• Cell phone service is still available.
  • There isn’t widespread looting.  Doesn’t seem like you have to worry about the Golden Horde coming for your stuff.
  • Survival becomes a 24/7 occupation.  Like seagulls you are constantly scavenging for what you need to eat, to stay warm or to drink.  It never ends.  It never stops.  You never relax.
  • There is a psychological element, especially for men who feel they need to provide for their families and parents who have kids to care for.
  • You shouldn’t have seven kids (any kids) unless you can take care of them.
  • Banks are closed.  Do you have cash, precious metals, jewelry or skills to trade?
  • Being close to the PTB makes a difference.  If you know those in power you get better treatment.  Do you have a government job?

At least in Gaza, urban survival in times of warfare seems more about being a seagull or a pack rat than about being a soldier.  What this means is that you have to lose the mindset, ‘what do I need’ or ‘what can I use’ and start looking for things of intrinsic value.  In other words even though you may not need it, it may be worth grabbing because you can trade it for something else.   Start thinking like a trashpicker and less like gunner.

Git outside-

ws10Time to spread the manure.  The farmer is racing to get it down before it snows.   Boy does this smell.

ws31This is one of the ways up.  It’s no ski lift.  This is really steep.  Too steep to ski up.  We remove our skis and hoof it up this hill.

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10 Responses to “Survival in times of despair”

  1. Survivalist News » Abraham’s Blog: Survival in times of despair Says:

    […] Survival in times of despair « Abraham’s Blog I thought this article was interesting. A couple of good things to learn from. I posted the article first with what I think is the marrow of the story bolded. Then a summary at the end so we can learn from others’ experiences. […]

  2. Mike Says:

    I liked this article, but I don’t know if you can really compare as much to what might happen here. Cell service isn’t down there, but that doesn’t mean we can hope that it will stay up in the US if there were ever a domestic war. The nations in question are so small, and not all of their problems will scale up to the continental US. In landmass and population this is like Massachusetts declaring war on Rhode Island. Gaza city is not the same as a major American city. Culturally and technologically different in unpredictable ways. There may not be any rioting, but New York or LA won’t exactly react that passively to food shortages. The population of Gaza has none of the believes of entitlement and invincibility that is the core of the world view of so many Americans.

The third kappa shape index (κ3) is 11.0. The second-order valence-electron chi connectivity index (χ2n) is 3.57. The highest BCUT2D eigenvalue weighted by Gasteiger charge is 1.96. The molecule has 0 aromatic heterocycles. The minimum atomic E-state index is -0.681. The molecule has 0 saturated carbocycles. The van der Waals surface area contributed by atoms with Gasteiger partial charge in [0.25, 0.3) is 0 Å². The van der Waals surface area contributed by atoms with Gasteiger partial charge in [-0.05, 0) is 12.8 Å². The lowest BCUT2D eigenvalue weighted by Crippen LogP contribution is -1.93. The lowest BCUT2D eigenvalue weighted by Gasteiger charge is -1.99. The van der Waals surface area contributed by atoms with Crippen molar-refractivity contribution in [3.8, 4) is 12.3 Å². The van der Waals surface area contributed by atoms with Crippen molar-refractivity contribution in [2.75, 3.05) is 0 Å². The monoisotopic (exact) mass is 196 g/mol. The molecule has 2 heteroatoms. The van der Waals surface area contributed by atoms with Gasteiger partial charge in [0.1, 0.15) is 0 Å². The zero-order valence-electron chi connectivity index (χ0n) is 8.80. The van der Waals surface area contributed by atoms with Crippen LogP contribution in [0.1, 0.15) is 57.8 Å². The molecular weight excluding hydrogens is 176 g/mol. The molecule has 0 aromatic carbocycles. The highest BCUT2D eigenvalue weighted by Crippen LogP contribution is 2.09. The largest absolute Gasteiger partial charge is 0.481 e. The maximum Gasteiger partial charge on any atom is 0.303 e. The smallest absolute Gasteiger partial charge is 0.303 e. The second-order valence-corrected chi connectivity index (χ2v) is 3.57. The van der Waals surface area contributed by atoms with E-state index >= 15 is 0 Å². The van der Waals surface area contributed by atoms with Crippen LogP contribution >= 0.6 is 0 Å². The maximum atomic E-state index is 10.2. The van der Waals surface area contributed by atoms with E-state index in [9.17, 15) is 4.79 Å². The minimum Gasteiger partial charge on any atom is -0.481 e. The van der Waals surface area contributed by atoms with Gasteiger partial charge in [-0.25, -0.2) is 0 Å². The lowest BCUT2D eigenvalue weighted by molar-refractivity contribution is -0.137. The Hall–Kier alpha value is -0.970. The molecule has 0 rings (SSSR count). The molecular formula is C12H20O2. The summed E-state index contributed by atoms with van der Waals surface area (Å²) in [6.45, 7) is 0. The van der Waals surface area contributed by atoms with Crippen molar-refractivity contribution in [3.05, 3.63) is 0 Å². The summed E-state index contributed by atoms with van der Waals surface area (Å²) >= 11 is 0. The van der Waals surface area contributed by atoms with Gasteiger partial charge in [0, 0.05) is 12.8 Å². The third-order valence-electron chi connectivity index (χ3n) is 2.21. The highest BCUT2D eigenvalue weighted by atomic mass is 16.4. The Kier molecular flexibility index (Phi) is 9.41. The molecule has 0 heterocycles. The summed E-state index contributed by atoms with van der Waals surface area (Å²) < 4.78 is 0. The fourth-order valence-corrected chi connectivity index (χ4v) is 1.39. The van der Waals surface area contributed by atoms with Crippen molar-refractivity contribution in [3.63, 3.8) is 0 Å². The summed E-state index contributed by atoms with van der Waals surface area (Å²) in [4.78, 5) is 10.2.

Notice some of the other differences. “when the power comes on, the women rush to bake bread.”
    If one in ten Americans know how to make bread, I would be impressed. Go do a survey in any major american city and see how many people even know any of the key ingredients. I wouldn’t be surprised if most people think wheat is only something added to ‘Wheat Bread’ and think flour comes from a flower.

    There may not be much humanitarian aid, but it all comes from industrialized nations. If industrialized nations fail, who sends them food?

    A major collapse in the US would be orders of magnitude larger, more violent, and more chaotic than anything seen in Gaza.

    For local collapses, Katrina would be a better thing to compare to than Gaza.

    Americans don’t “rush to bake bread”, they sit on the curb and wait for someone to come help them.

  3. Abraham Says:

    Yeah, I was real surprised about the cell phone service. I’m surprised Israel doesn’t shut it down or block it. I know that I would.

    In general though I do think that we over emphasize the danger that other humans pose to us. We’re more fearful of others than we need to be.

  4. Mike Says: